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International Management

Hausarbeit 2006 52 Seiten

BWL - Unternehmensführung, Management, Organisation

Leseprobe

Table of Contents

1 Introduction

2 Background Information

3 Global Strategies of Internationalization
3.1 Introduction
3.2 Identify International Opportunities
3.3 Types of International Strategies
3.3.1 International Strategy
3.3.2 Multidomestic Strategy
3.3.3 Global Strategy
3.3.4 Transnational Strategy
3.3.5 Summary

4 Entry Modes

5 Management Problems & Risks

6 Conclusion

1 Introduction

Modern companies are trying to gain an advantage over their competitors. Most of them are finding that a good way to gain such an advantage is through the complex process of going global. By doing so, enterprises can extend their product lines to other countries and cultures. They can also save money on labour costs by taking advantage of the lower standard of living in some countries. Global expansion enables a company to add value by transferring core skills overseas, using global volume to cover product development costs, realizing economies of scale from global volume, and configuring value-creation functions in locations where value added is maximized. Companies pursuing global strategies can gain cost economies by integrating manufacturing, marketing, and competitive strategies across national boundaries, but they must give up a certain degree of responsiveness to national conditions.
This study looks at the strategies companies adopt when they expand outside their domestic marketplace and start to compete on a global basis.

The first chapter starts with a discussion how global expansion creates important values for companies.

The second chapter examines different strategies which companies can pursue in the global arena. These four different strategies are reviewed in detail - the international strategy, the multidomestic strategy, the global strategy, and last but not least the transnational strategy. Furthermore the pros and cons of each of these strategies are debated. In addition the link between the appropriateness of different strategies and the pressures of cost reductions and local responsiveness is made.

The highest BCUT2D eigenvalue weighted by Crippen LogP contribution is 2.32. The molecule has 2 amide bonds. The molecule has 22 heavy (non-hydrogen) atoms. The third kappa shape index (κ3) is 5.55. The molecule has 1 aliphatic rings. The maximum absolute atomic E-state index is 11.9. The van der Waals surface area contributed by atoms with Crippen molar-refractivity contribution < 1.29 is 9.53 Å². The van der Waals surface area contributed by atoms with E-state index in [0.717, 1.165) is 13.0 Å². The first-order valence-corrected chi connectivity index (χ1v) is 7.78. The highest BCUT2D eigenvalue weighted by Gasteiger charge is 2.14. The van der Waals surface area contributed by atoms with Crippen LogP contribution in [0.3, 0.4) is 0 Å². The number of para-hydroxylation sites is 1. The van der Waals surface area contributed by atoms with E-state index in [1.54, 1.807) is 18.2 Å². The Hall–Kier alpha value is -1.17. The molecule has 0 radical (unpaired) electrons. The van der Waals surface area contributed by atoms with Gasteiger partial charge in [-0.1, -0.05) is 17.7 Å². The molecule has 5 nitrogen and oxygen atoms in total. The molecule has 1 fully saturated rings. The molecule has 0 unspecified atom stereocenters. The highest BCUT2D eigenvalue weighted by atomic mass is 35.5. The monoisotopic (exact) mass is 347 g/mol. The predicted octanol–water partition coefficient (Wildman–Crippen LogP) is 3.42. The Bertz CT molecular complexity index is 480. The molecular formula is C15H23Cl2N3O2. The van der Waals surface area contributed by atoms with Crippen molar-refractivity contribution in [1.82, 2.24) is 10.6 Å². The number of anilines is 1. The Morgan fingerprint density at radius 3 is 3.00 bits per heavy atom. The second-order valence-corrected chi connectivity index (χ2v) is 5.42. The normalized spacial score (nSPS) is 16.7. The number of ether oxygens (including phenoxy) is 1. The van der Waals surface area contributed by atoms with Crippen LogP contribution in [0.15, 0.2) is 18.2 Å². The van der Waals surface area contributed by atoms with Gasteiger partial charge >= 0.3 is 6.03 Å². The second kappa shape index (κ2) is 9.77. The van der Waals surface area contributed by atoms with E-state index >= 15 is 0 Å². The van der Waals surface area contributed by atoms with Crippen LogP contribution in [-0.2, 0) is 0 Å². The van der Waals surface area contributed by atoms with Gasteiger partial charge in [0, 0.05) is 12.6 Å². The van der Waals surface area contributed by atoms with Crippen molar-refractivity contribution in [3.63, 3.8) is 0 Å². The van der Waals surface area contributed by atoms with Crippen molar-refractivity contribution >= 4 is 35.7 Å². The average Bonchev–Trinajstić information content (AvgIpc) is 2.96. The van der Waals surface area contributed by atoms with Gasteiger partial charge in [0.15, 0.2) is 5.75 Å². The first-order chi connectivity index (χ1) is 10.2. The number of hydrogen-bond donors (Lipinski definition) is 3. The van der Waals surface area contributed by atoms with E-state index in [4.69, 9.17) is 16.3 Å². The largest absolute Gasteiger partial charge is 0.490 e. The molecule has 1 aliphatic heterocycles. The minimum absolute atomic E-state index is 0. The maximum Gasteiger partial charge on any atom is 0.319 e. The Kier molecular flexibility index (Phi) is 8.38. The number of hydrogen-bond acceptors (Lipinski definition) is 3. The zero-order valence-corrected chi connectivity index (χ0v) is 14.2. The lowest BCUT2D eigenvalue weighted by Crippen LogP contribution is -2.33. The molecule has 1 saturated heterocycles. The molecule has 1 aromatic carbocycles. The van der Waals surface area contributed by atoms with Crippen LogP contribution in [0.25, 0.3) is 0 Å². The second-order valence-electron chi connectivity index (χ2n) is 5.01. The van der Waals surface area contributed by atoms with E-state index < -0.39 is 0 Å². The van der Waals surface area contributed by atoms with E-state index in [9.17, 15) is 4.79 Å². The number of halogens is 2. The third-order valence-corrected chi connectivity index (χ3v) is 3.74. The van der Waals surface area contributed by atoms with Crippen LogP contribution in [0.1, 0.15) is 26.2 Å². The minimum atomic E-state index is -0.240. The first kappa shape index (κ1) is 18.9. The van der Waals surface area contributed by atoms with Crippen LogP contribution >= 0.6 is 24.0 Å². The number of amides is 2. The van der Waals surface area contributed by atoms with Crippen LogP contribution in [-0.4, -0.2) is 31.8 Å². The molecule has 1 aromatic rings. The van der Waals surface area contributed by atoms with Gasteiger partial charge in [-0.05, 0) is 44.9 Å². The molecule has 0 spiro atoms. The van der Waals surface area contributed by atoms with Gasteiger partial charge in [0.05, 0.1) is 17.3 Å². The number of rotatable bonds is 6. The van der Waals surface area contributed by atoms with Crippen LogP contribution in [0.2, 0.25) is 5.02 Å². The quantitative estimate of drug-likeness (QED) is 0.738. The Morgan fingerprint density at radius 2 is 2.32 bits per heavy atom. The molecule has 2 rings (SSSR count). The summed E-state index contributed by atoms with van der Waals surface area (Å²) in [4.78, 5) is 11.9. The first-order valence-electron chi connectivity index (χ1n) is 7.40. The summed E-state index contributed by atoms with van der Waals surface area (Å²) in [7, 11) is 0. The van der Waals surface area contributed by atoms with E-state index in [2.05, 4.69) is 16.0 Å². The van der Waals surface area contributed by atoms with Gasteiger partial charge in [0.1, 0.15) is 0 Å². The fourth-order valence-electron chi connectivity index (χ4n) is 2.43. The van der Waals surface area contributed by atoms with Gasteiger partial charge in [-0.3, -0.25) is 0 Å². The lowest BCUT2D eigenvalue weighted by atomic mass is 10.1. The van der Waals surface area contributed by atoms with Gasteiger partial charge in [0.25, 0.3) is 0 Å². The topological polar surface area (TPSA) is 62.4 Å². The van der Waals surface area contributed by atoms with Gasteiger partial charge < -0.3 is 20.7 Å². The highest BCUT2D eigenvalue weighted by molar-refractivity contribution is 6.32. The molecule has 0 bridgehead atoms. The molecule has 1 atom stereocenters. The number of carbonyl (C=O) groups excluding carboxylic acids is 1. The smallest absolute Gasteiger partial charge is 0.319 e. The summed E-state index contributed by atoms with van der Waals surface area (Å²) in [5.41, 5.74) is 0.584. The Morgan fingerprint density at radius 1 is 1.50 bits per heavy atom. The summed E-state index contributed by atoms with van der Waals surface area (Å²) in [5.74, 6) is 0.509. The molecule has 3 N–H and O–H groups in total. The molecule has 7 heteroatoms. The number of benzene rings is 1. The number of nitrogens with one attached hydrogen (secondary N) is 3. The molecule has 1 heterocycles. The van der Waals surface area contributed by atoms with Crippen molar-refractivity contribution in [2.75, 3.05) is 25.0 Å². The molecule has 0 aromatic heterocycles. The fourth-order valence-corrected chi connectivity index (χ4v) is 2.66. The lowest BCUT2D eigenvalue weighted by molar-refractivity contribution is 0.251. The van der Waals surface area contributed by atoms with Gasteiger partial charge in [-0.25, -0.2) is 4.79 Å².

In the next section the various basic options a company has for entering a foreign market - exporting, licensing, strategic alliances, joint ventures, franchising, turnkey projects, foreign direct investment, acquisitions and the establishment of a wholly owned subsidiary as well as e-Commerce - are reviewed in detail. Finally, the last section gives a brief summary with important concluding remarks.

2 Background Information

1. Globalisation

There are a lot of definitions of globalisation. The IMF (International Monetary Fund) established under the Bretton Woods Strategy defined globalisation as follows: “the growing economic interdependence of countries worldwide through increasing volume and variety of cross-border transactions in goods and services, freer international capital flows, and more rapid and widespread diffusion of technology”.[1]

Another important institution, the World Bank, also established under the Bretton Woods System, defines globalisation as follows: "Freedom and ability of individuals and firms to initiate voluntary economic transactions with residents of other countries”.[2]

Another definition of globalisation is: “Globalisation is a process of interaction and integration among the people, companies, and governments of different nations, a process driven by international trade and investment and aided by information technology.”[3] This process has not only effects on the environment and on culture but also on political systems, on economic development and prosperity, and on human physical well-being in societies around the world.

2. The History of Globalization[4]

Globalisation is not a new phenomenon. For thousands of years, people - and, later, also corporations - have been buying from and selling to each other in lands at great distances.[5] Globalisation is known since the 19th century. In the year 1961 „globalisation“ was mentioned for the first time in a dictionary. Since the 1980s it is a core term in political and economical discussions.[6]

[...]


[1] http://www.imf.org/external/np/exr/ib/2000/041200.htm 2000

[2] http://www1.worldbank.org/economicpolicy/globalization/ 2001

[3] http://www.globalization101.org/globalization/ 2002

[4] L. Helfrich, Einführung in die Globalisierungsdebatte, p. 3 ff.

[5] http://www.globalization101.org/globalization/ 2002

[6] M. Kastl, B. Rödl, Going Global, p. 12 ff.

Details

Seiten
52
Jahr
2006
ISBN (eBook)
9783638500630
ISBN (Buch)
9783640634392
Dateigröße
837 KB
Sprache
Englisch
Katalognummer
v55004
Institution / Hochschule
Hochschule Pforzheim
Note
1,7
Schlagworte
International Management

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Titel: International Management